To those who know me in real life, it’s no secret that I find dark natures absolutely fascinating. There are a multitude of troubling books on my shelves with themes and subjects that touch upon the unsavory, unwholesome truths we hide from ourselves.
Carl Jung referred to our dark self as the archetype of the Shadow–a universal, unconscious symbol, a sort of primordial memory carried forwards through human consciousness. Shadows are a threat, an inverse reflection of our selves. To see our shadows clearly, we have to confront them for what they really are: the dark parts that both belong to us and are completely repugnant at the same time.
And, oh, boy, does Hannibal play with this idea in fascinating ways.
(Consider yourself warned–there are massive spoilers ahead.)
When Will first confronts the Nightmare Stag, it has a somewhat recognizable shape. This stag with feathers takes strange dimensions in his nightmares, defining itself more and more with each appearance. As Will gets closer and closer to the truth–that Hannibal is stalking him as well–the stag begins to change.
But a stag is an odd choice for a representation of Hannibal, isn’t it? Deer are typically prey, not predators. Maybe this is a hint from Will’s unconsciousness that the predator is hiding himself among them, a wolf in sheep’s clothing, so to speak. Less cliche, more in line with the image of Garret Jacob Hobbs. After Will kills Hobbs, it makes sense that his shadow would take such an obvious form. As he edges closer and closer to the question of whether he’s a monster, too, the stag abruptly changes into a man.
This man-shaped monster is clearly a predator, something that terrifies Will to have inside his head. His antlers are reminiscent of Cernunnos, a horned god of the hunt in Celtic mythology. Cernunnos is typically associated with fertility and wildness, but this version of Will’s Nightmare Stag is much more of a threat. This version of the stag conjures a repressed primal nature, a need to hunt that cannot be controlled.
This is all perfectly in line with what happens next. Will coughs up a human ear and stares at it in horror, unwilling to believe he’s become the thing he fears most. The ear is undeniable proof, though, irrefutable evidence that he is the Chesapeake Ripper.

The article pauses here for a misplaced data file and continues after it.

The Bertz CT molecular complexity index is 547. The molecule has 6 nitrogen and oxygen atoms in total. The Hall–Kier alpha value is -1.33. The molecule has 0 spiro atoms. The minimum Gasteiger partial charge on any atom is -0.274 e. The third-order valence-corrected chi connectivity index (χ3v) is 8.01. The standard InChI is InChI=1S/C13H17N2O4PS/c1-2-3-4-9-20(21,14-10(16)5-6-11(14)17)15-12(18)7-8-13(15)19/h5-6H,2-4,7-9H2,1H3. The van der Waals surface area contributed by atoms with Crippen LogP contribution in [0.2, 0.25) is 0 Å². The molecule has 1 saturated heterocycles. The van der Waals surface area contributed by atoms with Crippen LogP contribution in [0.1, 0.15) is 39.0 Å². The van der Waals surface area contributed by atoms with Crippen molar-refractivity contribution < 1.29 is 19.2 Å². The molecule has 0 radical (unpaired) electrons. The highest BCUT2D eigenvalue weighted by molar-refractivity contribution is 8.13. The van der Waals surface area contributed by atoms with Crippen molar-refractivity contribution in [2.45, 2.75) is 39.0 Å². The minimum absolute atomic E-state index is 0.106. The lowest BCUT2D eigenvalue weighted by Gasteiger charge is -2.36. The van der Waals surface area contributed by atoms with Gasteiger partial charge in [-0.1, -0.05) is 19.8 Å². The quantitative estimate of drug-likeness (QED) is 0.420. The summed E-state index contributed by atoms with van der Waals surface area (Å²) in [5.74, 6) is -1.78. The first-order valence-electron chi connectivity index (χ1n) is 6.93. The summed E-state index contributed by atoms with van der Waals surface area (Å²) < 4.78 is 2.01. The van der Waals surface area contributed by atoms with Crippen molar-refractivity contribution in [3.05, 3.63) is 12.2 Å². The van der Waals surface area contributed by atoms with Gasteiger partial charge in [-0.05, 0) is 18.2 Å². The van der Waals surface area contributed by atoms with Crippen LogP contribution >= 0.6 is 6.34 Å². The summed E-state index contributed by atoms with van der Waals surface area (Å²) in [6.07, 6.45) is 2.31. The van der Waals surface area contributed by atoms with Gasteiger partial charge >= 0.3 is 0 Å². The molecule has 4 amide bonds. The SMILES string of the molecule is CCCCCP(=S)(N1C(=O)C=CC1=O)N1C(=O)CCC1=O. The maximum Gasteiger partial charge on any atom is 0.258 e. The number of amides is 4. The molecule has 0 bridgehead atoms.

But then we see the Stag’s true form.
The tricky thing about the use of this particular symbol is that in this shot, Will does not see the Nightmare Stag for what it really is. We see Hannibal in true Wendigo form, antlers and all, and we realize the stag that has been haunting Will was Hannibal, but Will does not.
And that’s what makes the start of Season 2 so brilliant. Will and Hannibal both state that they’re trapped in each other’s heads. One could argue that for these two incredibly self-aware characters, their individual shadows have to take physical form. If Hannibal played as Will’s shadow in season 1, I can’t wait to see what’s ahead for Season 2. I doubt we’ll see a correlating symbol, but who knows?
Some people might argue against using motifs and symbols in stories, that they’re obvious or easy to figure out, but Hannibal makes an excellent argument for why you should. Get inside your characters’ heads. Find out what they fear, what they consider to be their antithesis. How can that be toyed with? What kind of seeds can be planted to keep your reader guessing?
As for me, I’ll be over here, considering a Horned God of my own. I’m only a few chapters into this draft of THE WILD HUNT, but I’ve got some fun, scary ideas for what’s ahead. Stay tuned.